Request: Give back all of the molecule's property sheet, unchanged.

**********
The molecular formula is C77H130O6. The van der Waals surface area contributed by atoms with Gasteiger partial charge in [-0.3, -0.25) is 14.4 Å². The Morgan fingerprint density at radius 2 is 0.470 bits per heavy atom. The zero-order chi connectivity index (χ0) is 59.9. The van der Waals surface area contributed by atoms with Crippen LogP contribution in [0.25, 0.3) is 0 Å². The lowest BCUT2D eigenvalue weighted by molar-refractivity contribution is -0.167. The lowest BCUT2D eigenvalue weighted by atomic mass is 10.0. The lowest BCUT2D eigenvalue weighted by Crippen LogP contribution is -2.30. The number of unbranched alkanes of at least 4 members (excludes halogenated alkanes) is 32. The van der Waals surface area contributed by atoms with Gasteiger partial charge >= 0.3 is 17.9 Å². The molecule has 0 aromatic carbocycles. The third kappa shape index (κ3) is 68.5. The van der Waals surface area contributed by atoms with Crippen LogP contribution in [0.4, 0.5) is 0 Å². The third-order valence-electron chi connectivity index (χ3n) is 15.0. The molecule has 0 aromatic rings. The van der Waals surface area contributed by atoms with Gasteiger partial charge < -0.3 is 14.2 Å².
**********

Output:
The molecular formula is C77H130O6. The van der Waals surface area contributed by atoms with Gasteiger partial charge in [-0.3, -0.25) is 14.4 Å². The Morgan fingerprint density at radius 2 is 0.470 bits per heavy atom. The zero-order chi connectivity index (χ0) is 59.9. The van der Waals surface area contributed by atoms with Crippen LogP contribution in [0.25, 0.3) is 0 Å². The lowest BCUT2D eigenvalue weighted by molar-refractivity contribution is -0.167. The lowest BCUT2D eigenvalue weighted by atomic mass is 10.0. The lowest BCUT2D eigenvalue weighted by Crippen LogP contribution is -2.30. The number of unbranched alkanes of at least 4 members (excludes halogenated alkanes) is 32. The van der Waals surface area contributed by atoms with Gasteiger partial charge >= 0.3 is 17.9 Å². The molecule has 0 aromatic carbocycles. The third kappa shape index (κ3) is 68.5. The van der Waals surface area contributed by atoms with Crippen LogP contribution in [0.4, 0.5) is 0 Å². The third-order valence-electron chi connectivity index (χ3n) is 15.0. The molecule has 0 aromatic rings. The van der Waals surface area contributed by atoms with Gasteiger partial charge < -0.3 is 14.2 Å².